Much of the rest of his column is devoted to changing demographic forces, which I have covered repeatedly:  the projected growth in housing demand is going to come largely if not entirely from young people who are much more comfortable with urban lifestyles than their parents, and from retiring baby boomers who no longer have large families living at home that need large amounts of house and yard space.  urban seniors (by: US EPA)Both groups value easy, walkable access to amenities at least as much as, if not more than, the benefits of a subdivision lifestyle based on driving significant distances and caring for lawns.

We will still have continuing demand for large-lot suburbia, but the portion of the housing market that will seek it will be much smaller than it once was.  In the 1960s families with kids comprised half or more of American households; that portion is down to a third and projected to shrink further to only a quarter. 

Beyond demographic shifts per se, Canadian urban observer Wendy Waters (in her blog All About Cities) attributes the increase in demand for walkable places in part to changes in the larger economy and culture, including these:

  • Maturation of the knowledge economy, reliant on the internet, that has benefited from a very urban workforce constantly looking for inspiration;
  • De-industrialization in many metro areas as manufacturing declined either outright or as a percentage of employment (while service and knowledge jobs grew);
  • Generations X and Y started to make their ideas and culture felt in cities, City Lights Coffee, Charleston (by: Charleston's The Digitel, creative commons license)as they embraced an experience economy over a consumer goods and large-home-and-car based one;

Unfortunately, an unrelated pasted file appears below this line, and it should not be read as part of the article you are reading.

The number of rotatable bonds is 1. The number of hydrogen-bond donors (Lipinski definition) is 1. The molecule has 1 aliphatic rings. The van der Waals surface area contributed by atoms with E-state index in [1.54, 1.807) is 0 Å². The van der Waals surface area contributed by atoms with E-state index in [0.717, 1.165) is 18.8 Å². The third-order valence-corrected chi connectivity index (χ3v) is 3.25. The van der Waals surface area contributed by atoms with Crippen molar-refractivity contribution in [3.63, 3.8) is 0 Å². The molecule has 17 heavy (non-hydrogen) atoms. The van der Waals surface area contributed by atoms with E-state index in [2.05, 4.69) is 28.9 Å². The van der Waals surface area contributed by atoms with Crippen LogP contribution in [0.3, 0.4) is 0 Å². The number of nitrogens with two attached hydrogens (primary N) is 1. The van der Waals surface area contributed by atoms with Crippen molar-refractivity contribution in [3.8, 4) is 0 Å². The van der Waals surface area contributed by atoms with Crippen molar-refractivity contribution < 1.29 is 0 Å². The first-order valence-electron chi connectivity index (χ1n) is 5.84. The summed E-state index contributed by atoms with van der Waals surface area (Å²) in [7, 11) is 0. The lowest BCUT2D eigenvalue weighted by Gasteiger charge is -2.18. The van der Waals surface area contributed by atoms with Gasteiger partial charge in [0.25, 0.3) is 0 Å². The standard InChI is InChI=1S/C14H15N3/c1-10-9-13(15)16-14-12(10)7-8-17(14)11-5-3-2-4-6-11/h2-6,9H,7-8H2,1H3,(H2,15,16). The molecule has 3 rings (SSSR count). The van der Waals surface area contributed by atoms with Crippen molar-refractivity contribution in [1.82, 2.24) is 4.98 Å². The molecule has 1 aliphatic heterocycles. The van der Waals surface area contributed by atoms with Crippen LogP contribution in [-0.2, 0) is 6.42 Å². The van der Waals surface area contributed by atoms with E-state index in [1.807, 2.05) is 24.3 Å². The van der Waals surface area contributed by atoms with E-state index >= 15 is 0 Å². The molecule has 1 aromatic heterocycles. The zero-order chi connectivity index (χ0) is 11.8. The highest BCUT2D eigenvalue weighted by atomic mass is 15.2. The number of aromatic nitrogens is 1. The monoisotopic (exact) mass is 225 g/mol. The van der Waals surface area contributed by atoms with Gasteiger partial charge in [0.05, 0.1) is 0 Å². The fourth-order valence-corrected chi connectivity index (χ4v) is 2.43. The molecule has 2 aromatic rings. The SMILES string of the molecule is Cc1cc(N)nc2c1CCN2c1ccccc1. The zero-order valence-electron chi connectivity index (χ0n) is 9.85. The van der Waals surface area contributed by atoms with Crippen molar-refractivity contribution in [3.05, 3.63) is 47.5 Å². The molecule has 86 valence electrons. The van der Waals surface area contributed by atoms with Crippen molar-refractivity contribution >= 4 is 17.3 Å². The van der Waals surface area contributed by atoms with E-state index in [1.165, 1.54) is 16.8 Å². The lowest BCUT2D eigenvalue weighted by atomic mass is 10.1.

• Women’s higher rate of degree attainment resulted in career women selecting short commutes and urban living (with the trade offs) over suburban homes;
  • The fertility rate edged up slightly, likely as younger boomer and older gen x women who had postponed children had 1 or 2, but didn’t give up urban living or urban careers and wanted short commutes;
  • Millennials defining freedom as their “first iPhone” rather than first car, and driving less;
  • More recently in 2008 and now in 2011, high gas prices are encouraging more people to rethink automotive lifestyles.

Some observers suggest that 2010 US census data contradict these trends.  Don’t believe them.

For example, conservative pundit Wendell Cox has made much of the fact that the overwhelming majority of US metro-area growth from 2000 to 2010 took place in suburbs, not “historical core municipalities.”  Well, sure it did.  But: